# Optimized way of finding similar strings

Suppose I have a large list of words. (about 4-5 thousands and increasing). Someone searched for a string. Unfortunately, The string was not found on the wordlist. Now what would be the best and optimized way to find words similar to the input string? The first thing that came to my mind was calculating Levenshtein distance between each entry of the wordlist and the input string. But is that the optimized way to do that?

(Note that, this is not language-specific question)

EDIT: new solution

Yes, calculating Levenshtein distances between your input and the word list can be a reasonable approach, but takes a lot of time. BK-trees can improve this, but they become slow quickly as the Levenshtein distance becomes bigger. It seems we can speed up the Levenshtein distance calculations using a trie, as described in this excellent blog post:

Fast and Easy Levenshtein distance using a Trie

It relies on the fact that the dynamic programming lookup table for Levenshtein distance has common rows in different invocations i.e. levenshtein(kate,cat) and levenshtein(kate,cats).

Running the Python program given on that page with the TWL06 dictionary gives:

```> python dict_lev.py HACKING 1
Read 178691 words into 395185 nodes
('BACKING', 1)
('HACKING', 0)
('HACKLING', 1)
('HANKING', 1)
('HARKING', 1)
('HAWKING', 1)
('HOCKING', 1)
('JACKING', 1)
('LACKING', 1)
('PACKING', 1)
('SACKING', 1)
('SHACKING', 1)
('RACKING', 1)
('TACKING', 1)
('THACKING', 1)
('WHACKING', 1)
('YACKING', 1)
Search took 0.0189998 s
```

That's really fast, and would be even faster in other languages. Most of the time is spent in building the trie, which is irrelevant as it needs to be done just once and stored in memory.

The only minor downside to this is that tries take up a lot of memory (which can be reduced with a DAWG, at the cost of some speed).

Another approach: Peter Norvig has an great article (with complete source code) on spelling correction.

http://norvig.com/spell-correct.html

The idea is to build possible edits of the words, and then choose the most likely spelling correction of that word.

I think that something better than this exists, but BK trees are a good optimization from brute force at least.

It uses the property of Levenshtein distance being a metric space, and hence if you get a Levenshtein distance of d between your query and an arbitrary string s from the dict, then all your results must be at a distance from (d+n) to (d-n) to s. Here n is the maximum Levenshtein distance from the query you want to output.

It's explained in detail here: http://blog.notdot.net/2007/4/Damn-Cool-Algorithms-Part-1-BK-Trees

If you are interested in the very code itself I implemented an algorithm for finding optimal alignment between two strings. It basically shows how to transform one string into the other with k operations (where k is Levenstein/Edit Distance of the strings). It could be bit simplified for your needs (as you only need the distance itself). By the way it works in O(mn) where m and n are lengths of the strings. My implementation is based on: this and this.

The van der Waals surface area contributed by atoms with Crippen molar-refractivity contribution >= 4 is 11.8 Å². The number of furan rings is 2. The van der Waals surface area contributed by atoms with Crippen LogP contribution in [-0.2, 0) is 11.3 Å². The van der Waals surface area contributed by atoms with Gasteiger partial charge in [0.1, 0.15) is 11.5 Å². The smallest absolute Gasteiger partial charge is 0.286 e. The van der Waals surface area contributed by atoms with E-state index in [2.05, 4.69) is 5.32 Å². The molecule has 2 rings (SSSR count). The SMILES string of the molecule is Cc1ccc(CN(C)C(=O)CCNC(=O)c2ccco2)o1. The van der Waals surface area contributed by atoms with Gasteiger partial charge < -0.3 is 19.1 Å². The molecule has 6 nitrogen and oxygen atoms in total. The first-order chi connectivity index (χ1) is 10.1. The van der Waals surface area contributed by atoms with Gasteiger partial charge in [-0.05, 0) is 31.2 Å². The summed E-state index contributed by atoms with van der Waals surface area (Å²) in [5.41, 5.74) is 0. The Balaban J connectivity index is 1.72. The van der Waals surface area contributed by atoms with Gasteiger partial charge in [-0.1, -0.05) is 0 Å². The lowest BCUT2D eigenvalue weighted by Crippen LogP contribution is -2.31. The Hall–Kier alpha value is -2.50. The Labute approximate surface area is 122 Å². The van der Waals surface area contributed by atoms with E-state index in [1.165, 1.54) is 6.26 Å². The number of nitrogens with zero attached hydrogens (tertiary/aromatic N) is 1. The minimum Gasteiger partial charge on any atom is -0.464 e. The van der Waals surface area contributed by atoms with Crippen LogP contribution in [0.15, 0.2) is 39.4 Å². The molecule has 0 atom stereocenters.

```#optimalization: using int instead of strings:
#1 ~ "left", "insertion"
#7 ~ "up", "deletion"
#17 ~ "up-left", "match/mismatch"
def GetLevenshteinDistanceWithBacktracking(sequence1,sequence2):

distances = [[0 for y in range(len(sequence2)+1)] for x in range(len(sequence1)+1)]
backtracking = [[1 for y in range(len(sequence2)+1)] for x in range(len(sequence1)+1)]

for i in range(1, len(sequence1)+1):
distances[i][0]=i
for i in range(1, len(sequence2)+1):
distances[0][i]=i

for j in range(1, len(sequence2)+1):
for i in range(1, len(sequence1)+1):
if sequence1[i-1] == sequence2[j-1]:
distances[i][j]=distances[i-1][j-1]
backtracking[i][j] = 17
else:
deletion = distances[i-1][j]+1
substitution = distances[i-1][j-1]+1
insertion = distances[i][j-1] + 1
distances[i][j]=min(  deletion, substitution, insertion)

if distances[i][j] == deletion:
backtracking[i][j] = 7
elif distances[i][j] == insertion:
backtracking[i][j] = 1
else:
backtracking[i][j] = 17

return (distances[len(sequence1)][len(sequence2)], backtracking)

def Alignment(sequence1, sequence2):

cost, backtracking = GetLevenshteinDistanceWithBacktracking(sequence1, sequence2)

alignment1 = alignment2 = ""

i = len(sequence1)
j = len(sequence2)

#from backtracking-matrix we get optimal-alignment
while(i > 0 or j > 0):
if i > 0 and j > 0 and backtracking[i][j] == 17:
alignment1 = sequence1[i-1] + alignment1
alignment2 = sequence2[j-1] + alignment2
i -= 1
j -= 1
elif i > 0 and backtracking[i][j] == 7:
alignment1 = sequence1[i-1] + alignment1
alignment2 = "-" + alignment2
i -= 1
elif j > 0 and backtracking[i][j]==1:
alignment2 = sequence2[j-1] + alignment2
alignment1 = "-" + alignment1
j -= 1
elif i > 0:
alignment1 = sequence1[i-1] + alignment1
alignment2 = "-" + alignment2
i -= 1

return (cost, (alignment1, alignment2))
```

It depends on broader context and how accurate you want to be. But what I would (probably) start with:

1. Only consider the subset which starts with the same character as the query word. It would decrease the amount of work by ~20 for a single query.
2. I would categorized words according to their lengths and for each category would allow the maximal distance to be a different number. In case of 4 categories e.g.: 0 -- if length is between 0 and 2; 1 -- if length is between 3 and 5; 2 -- if length is between 6 and 8; 3 -- if length is 9+. Then based on the query length you could just check the words from given category. Moreover it should not be hard to implement the algorithm to stop when the max. distance has been exceeded.
3. If needed would start to think about implementing some machine learning approach.